On January 30, 1942, the War Department ordered the creation of 4 parachute regiments between the months of February and May 1942. Recruiting and formation were intensified.
The new airborne divisions were smaller than a “regular” infantry division: they were composed of approximately 8,400 men versus 15,000 for an infantry division. In the same way, a parachute regiment included 2,000 men and a glider regiment 1,600 men while an infantry regiment had 3,000 men.
At the beginning, the Table of Organization and Equipment (TOE) mentioned that a division would be composed of one parachute regiment and two glider regiments. But this organization was not rigid and was changed very often.
With the lessons learned in combat, the size of an airborne division was increased to approximately 16,800 men and 870 vehicles. A division was now composed of three Parachute Infantry Regiments (PIR), two Infantry Regiments carried by gliders (Glider Infantry Regiments - GIR), one Parachute Field Artillery Battalion (PFAB), two Field Artillery Battalions carried by gliders (Glider Field Artillery Battalions - GFAB), one Airborne Engineer Battalion (AEB), and the various auxiliary and support units typically attached to an infantry division: military police, maintenance, administration, medical staff, etc.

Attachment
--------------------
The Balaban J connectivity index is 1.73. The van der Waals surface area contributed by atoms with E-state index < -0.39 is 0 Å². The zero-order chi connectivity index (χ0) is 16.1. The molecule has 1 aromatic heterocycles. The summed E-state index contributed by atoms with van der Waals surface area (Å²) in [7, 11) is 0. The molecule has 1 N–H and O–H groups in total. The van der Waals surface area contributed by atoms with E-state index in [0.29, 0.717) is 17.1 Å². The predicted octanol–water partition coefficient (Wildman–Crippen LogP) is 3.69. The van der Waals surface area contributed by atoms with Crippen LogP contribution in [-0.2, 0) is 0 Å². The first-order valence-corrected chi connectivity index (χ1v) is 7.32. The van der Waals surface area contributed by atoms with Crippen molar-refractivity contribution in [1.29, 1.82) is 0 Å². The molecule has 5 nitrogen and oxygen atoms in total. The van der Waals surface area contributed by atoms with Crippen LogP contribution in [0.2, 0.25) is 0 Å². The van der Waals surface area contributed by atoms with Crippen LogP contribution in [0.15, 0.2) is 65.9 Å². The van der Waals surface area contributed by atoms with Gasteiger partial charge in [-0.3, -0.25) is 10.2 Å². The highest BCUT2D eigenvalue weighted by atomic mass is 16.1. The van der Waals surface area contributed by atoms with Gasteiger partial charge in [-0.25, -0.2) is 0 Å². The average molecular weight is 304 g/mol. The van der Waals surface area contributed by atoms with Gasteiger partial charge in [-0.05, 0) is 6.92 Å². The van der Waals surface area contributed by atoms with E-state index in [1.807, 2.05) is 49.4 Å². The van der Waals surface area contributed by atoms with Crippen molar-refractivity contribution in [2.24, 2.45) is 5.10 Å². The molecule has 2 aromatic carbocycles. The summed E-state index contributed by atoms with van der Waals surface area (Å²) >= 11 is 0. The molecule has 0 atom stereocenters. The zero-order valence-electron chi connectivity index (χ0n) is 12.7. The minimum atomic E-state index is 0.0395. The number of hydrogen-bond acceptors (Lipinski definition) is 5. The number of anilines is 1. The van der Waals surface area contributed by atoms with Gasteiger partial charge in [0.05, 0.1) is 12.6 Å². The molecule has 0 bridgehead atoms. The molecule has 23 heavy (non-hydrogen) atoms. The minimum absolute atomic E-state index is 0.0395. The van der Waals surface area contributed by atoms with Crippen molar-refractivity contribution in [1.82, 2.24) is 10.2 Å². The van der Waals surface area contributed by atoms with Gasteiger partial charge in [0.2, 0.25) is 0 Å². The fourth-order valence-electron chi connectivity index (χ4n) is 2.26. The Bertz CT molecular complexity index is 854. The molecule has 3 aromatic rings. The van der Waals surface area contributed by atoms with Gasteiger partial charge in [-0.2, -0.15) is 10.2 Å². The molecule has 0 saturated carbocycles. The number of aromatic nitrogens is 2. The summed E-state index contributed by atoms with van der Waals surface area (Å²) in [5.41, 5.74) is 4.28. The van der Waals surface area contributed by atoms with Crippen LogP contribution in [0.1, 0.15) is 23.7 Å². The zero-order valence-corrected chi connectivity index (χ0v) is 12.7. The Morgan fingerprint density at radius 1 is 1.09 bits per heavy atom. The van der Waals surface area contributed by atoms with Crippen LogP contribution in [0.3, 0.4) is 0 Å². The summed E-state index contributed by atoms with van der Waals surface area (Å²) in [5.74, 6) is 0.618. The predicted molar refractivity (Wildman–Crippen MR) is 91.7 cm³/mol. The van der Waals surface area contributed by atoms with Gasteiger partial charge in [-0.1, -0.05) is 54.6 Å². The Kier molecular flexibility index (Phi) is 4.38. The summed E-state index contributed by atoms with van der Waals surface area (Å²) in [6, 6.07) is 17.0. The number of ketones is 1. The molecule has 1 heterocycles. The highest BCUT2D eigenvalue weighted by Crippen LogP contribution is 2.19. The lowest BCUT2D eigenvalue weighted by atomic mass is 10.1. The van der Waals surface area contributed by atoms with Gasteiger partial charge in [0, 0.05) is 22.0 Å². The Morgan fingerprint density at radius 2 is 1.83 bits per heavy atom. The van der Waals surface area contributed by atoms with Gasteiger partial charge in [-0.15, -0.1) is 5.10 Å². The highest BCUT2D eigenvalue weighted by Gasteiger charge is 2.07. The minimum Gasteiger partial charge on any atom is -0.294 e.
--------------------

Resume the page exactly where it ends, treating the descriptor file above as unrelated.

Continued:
In theory, a regiment (PIR or GIR) was organized about the same way as an infantry regiment i.e. 3 battalions and 12 companies. In reality, on the ground, only the regiments of the 82nd Airborne and 101st Airborne divisions would reach these numbers.